Ingenuity (and Waffles) are Made in the USA

Made in the USA
Made in the USA

Ingenuity (and Waffles) are Made in the USA



I always look forward to reading about the winners of the Smithsonian Magazine’s American Ingenuity Awards every year. The publication highlights the thinkers and dreamers – everyone from rock stars, Nobel laureates and civil right icons – that make this country (in my opinion) the best in the world. Last year included Anthony Atala, a surgeon who is 3-D printing live organs, but also actor and comedian Aziz Ansari, who has honed the voice of his generation.

Given out each November, these awards highlight the fact that the ingenuity and industriousness this country is known for extend beyond those among us who can create live organs like Mr. Atala, or detect gravitational waves (like one of the other winners). No, American ingenuity just requires us to think differently, work hard, and rely on the ideas and innovation we all possess.

As we approach Independence Day this year, I thought it was a good time to reflect on how that American spirit has manifested itself in our country’s favorite breakfast entrée.

The American evolution of the waffle

While we’re proud our waffle bakers and mixes are made with quality and care here in the U.S., our country can’t lay claim to the invention of the waffle. And while most of us associate the waffle with Belgium, home of the Brussels waffle and the Liege waffle, the breakfast treat goes back even further.

In fact, a waffle ancestor was a hotcake made from cereal pulps in the Neolithic Age (about 6000 BCE to 2000 BCE). No syrup or whipped cream back then, but just like today’s version, the cake needed to be flipped so both sides could be cooked.

Fast-forward a few millennia and we find first mention of the name in print—spelled “gaufre,” which is Old French for “wafla.” Early designs for the waffle irons of the time include religious symbols, coats of arms, and the first appearance of the characteristic honeycomb pattern we know today.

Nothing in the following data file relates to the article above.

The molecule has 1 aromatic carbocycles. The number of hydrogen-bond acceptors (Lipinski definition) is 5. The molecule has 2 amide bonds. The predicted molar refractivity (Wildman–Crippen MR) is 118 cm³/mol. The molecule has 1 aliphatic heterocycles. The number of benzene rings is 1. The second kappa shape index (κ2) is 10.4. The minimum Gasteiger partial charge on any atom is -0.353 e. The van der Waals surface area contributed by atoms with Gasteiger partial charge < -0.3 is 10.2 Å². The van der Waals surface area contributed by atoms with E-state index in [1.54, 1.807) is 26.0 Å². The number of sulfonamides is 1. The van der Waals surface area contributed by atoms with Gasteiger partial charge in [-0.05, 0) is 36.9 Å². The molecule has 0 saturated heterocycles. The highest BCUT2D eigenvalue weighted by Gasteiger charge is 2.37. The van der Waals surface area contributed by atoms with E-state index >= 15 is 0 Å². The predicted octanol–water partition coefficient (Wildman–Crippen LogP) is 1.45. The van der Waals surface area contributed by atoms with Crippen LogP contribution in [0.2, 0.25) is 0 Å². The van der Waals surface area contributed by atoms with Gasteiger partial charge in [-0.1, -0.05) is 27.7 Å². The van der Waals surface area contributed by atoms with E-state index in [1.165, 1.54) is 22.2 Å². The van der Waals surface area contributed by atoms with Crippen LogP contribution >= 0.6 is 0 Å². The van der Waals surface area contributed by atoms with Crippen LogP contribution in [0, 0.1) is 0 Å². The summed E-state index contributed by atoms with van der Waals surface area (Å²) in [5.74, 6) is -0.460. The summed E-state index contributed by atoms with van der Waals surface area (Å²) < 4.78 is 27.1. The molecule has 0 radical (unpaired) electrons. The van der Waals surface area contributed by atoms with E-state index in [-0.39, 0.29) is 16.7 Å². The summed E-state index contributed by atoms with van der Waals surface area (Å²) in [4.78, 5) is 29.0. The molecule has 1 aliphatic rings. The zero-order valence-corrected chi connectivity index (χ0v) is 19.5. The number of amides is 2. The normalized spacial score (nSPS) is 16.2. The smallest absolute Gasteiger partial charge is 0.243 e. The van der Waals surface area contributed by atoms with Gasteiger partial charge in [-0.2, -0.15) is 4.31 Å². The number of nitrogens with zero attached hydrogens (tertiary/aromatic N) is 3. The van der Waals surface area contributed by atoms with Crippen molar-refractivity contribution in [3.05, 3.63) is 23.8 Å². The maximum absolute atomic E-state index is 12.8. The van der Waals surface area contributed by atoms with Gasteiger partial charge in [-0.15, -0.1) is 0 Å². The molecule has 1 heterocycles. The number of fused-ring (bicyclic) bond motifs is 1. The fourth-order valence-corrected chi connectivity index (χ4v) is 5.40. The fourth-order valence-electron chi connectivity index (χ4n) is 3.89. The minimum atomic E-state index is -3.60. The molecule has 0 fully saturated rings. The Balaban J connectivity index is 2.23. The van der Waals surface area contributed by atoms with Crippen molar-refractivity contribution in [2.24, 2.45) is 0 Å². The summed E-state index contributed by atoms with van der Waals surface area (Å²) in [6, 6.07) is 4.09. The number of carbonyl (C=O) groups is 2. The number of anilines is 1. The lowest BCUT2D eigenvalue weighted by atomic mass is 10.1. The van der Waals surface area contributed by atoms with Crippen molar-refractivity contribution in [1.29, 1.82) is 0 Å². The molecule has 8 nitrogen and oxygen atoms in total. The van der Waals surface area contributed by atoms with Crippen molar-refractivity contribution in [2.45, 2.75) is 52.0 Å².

The waffle finally makes it to American shores in 1620 when the Pilgrims bring the Dutch version with them. Then, in 1789, Thomas Jefferson returns to the U.S. from France with a waffle iron that creates the crispness and shape of today’s waffle by enclosing the batter as it cooks.

American ingenuity takes over from there. By the 1800s, street vendors across American cities sell hot waffles topped with molasses and maple syrup, and in 1869, Cornelius Swarthout from New York patents the first waffle iron in the U.S.

Improving the industry

More than a century later, Heartland’s founder Mary Steeb advanced the American waffle business yet again. It was 1986, and Mary couldn’t believe her eyes when she saw an amusement park employee throwing away not one, but four, waffle bakers. The purchasing director at the park told her the problem was that whenever a waffle baker needed a repair, the park didn’t have anyone to come out and service them, so out with the trash they went.

Already in the waffle making business, Mary believed there was a solution that would benefit waffle distributors around the country. The Heartland team got to work, and by September of that year, we had introduced our first Belgian waffle baker and the first ever Add Water Only Belgian waffle mix—a dynamic duo, providing customers with a higher yield and lower portion cost.

That start to our company has really set the tone for how we approach our business, and we’re always striving to find new ways to innovate in the industry. Our food scientist is currently working on adapting waffles into new menu items, and inspired by the Belgian tradition of eating waffles with your hands, we’re working on new ways of making waffles more portable for our on-the-go society.

I’m proud of our Midwest roots and made-in-the-USA products, and I love being a part of the strong history of American ingenuity.

Happy Independence Day from all of us at Heartland Waffles!


About the Author

Heartland Waffles

– President